Let's discover the millinery story of Piazza del Popolo, loved by the Roman people

If you are walking around Rome, you can't miss Piazza del Popolo, one of the most loved by Roman people and tourists.
It rises under the park of the Pincio, near the Tiber, surrounded by the most famous shopping avenues of the city: Via del Corso, Via del Babuino and Via Ripetta. In the past it hosted terrible executions, but today is the setting of concerts and shows. The origins of the name of the public square are uncertain.
Some people say the term "popolo" comes from the Latin term "populus", that means "poplar", concerning the little Poplar tree wood near Nero tomb. A legend tells this place was the setting of Nero suicide, honoured by a walnut tree. The spirit of the emperor, according to the people, fluttered on the public square that became cursed.
Pope Pasquale II ordered three days without food; in that occasion, he saw the Virgin Mary inviting him to cut the tree, to disenter the rests of Nero, to burn both of them and throw their ashes in the Tiber.
The Pope did it and ordered the built of the church Santa Maria del Popolo. The public square would have taken its name because the works were paid by the people's money.
This place has been modified many times during the years, and its current structure is by Giuseppe Valadier.

This religious place - situated in the northern corner of square with the same name - is adjacent to the Porta Flaminia. The building has a three navies plant, with four chapels per side, a transept, a dome and a presbytery.
The chapels in the right navy are: Presepio, Cybo, Costa and Basso della Rovere. The last one is dedicated to Saint Agostino, and the painting decorations are by Pinturicchio and his assistants.
In the left navy, there are the following chapels: Cybo Soderini, Mellini, Chigi and the baptistry. In the transept, there are two altars, designed by Gian Lorenzo Bernini, with four chapels facing on them.
The presbytery there is an altar, commissioned by Antonio Maria Sauli, in 1627. The chorus - with a quadrangular plant and a sail vault - is one of the most important spaces, and the vault - characterized by the Virgin crowning theme - was decorated by Pinturicchio.
The church hosts also other artists works, such as Raffaello and Caravaggio. The latter made the “Crocifissione di San Pietro”, between 1600 and 1601, and the “Conversione di Saulo”, 1601.
The Porta del Popolo, near the Basilica, is also known as Porta Flaminia. The external part was commissioned to Michelangelo, who decided to designate Nanni di Baccio Bigio, because he was too old.
The inner part was by Gian Lorenzo Bernini.
This door has a peculiarity on the top of the central fornix: it is an inscription on the stone, telling about the welcome of Queen Cristina of Sweden, arrived in Rome in 1655, and lately converted to the Catholic religion.

If you are in Piazza del Popolo, you will surely see the majestic obelisk, there from 1589. Its name comes from Via Flaminia, one of the 10 consular streets, connecting in Rome to Rimini.
It is 23.91 metres - 36.43 if we consider also the basement - and it is just shorter than the Vatican and the Lateranense obelisk.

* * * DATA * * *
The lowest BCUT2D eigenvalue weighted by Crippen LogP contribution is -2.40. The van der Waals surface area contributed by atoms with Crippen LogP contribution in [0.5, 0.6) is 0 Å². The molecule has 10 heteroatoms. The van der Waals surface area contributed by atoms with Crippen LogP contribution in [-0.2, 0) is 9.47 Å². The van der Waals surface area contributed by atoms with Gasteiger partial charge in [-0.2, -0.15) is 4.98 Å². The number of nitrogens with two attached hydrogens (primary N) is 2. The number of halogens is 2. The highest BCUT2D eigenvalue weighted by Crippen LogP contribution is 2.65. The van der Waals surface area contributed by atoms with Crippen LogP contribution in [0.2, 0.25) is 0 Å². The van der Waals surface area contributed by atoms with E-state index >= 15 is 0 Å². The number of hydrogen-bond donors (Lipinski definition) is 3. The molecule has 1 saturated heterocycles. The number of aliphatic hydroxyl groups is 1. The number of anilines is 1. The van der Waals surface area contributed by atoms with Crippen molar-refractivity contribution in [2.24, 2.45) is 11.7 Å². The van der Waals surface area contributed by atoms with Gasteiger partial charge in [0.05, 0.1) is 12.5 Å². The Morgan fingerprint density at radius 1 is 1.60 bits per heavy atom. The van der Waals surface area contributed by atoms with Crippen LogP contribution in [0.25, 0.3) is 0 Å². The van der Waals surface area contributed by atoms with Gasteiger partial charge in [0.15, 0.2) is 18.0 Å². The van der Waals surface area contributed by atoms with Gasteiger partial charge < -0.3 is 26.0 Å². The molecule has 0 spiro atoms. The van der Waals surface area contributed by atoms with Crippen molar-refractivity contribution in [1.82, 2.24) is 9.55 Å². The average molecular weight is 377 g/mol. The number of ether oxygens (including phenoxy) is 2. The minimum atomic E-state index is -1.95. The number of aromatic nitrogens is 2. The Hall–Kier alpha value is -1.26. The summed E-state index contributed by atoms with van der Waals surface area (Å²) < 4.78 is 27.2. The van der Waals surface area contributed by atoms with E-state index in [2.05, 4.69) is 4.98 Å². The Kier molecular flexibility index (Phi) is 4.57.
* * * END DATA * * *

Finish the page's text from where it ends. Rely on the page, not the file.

The monolith was extracted by the granite caves in Aswan, during the reign of Sethi I (1304-1290 b.C.). The hieroglyphic incisions you can see on the borders were ordered by Sethi I, and completed by Ramses II. The obelisk remained about 13 centuries in Eliopoli, but Emperor Ottaviano Augusto ordered to move it to Rome, to testify the Egypt Conquest, in 30 b.c.
It was an epic gesture: the monolith arrived from Alexandria by sea, and the ship has been exhibited in Pozzuoli for a long time. So it was put in the middle of the Circo Massimo, and it collapsed in the 6th century, during the Goths invasion.
The fragments were recovered during Sisto V pontificate: the monolith should have been put in San Paolo abbey, but then in the church of Santa Croce in Jerusalem.
The Pope finally ordered to put it in Piazza del Popolo. The task was entrusted to the architect Domenico Fontana who managed to complete the work in twelve hours, thus avoiding to be beheaded.
On the basement you can see two inscriptions: the first - by Augusto - is dedicated to the Sun God, and second says that the obelisk is finally happy, because it is situated in front of the Virgin, the Basilica di Santa Maria del Popolo. Watching towards the sky, you can admire the Pope coat of arms under a Cross.

This square hosts three churches: the Basilica di Santa Maria del Popolo, and the twin churches Santa Maria in Montesanto and Santa Maria dei Miracoli, but built in the second part of the 17th century.
Observing them carefully you will see some differences.
The first one was designed by Carlo Rinaldi and Gian Lorenzo Bernini.
The building, whose bell tower was added in the 18th century, has an elliptic plant and I do the dodecagonal dome.
Until 1825, it was of property of the Carmelitani and later on it became the Basilica Minore, by Pope Leone XII.
It is famous from 1953, as the Chiesa degli Artisti, and from June to October, a mess is celebrated in the honour, every Sunday.
The second one has a circular plant, and the dome is octagonal.
The internal part was designed by Antonio Raggi, and the cardinal monuments by Carlo Fontana.

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Piazza del PopoloBasilica di santa Maria del popoloobelisco FlaminioThe Twin churches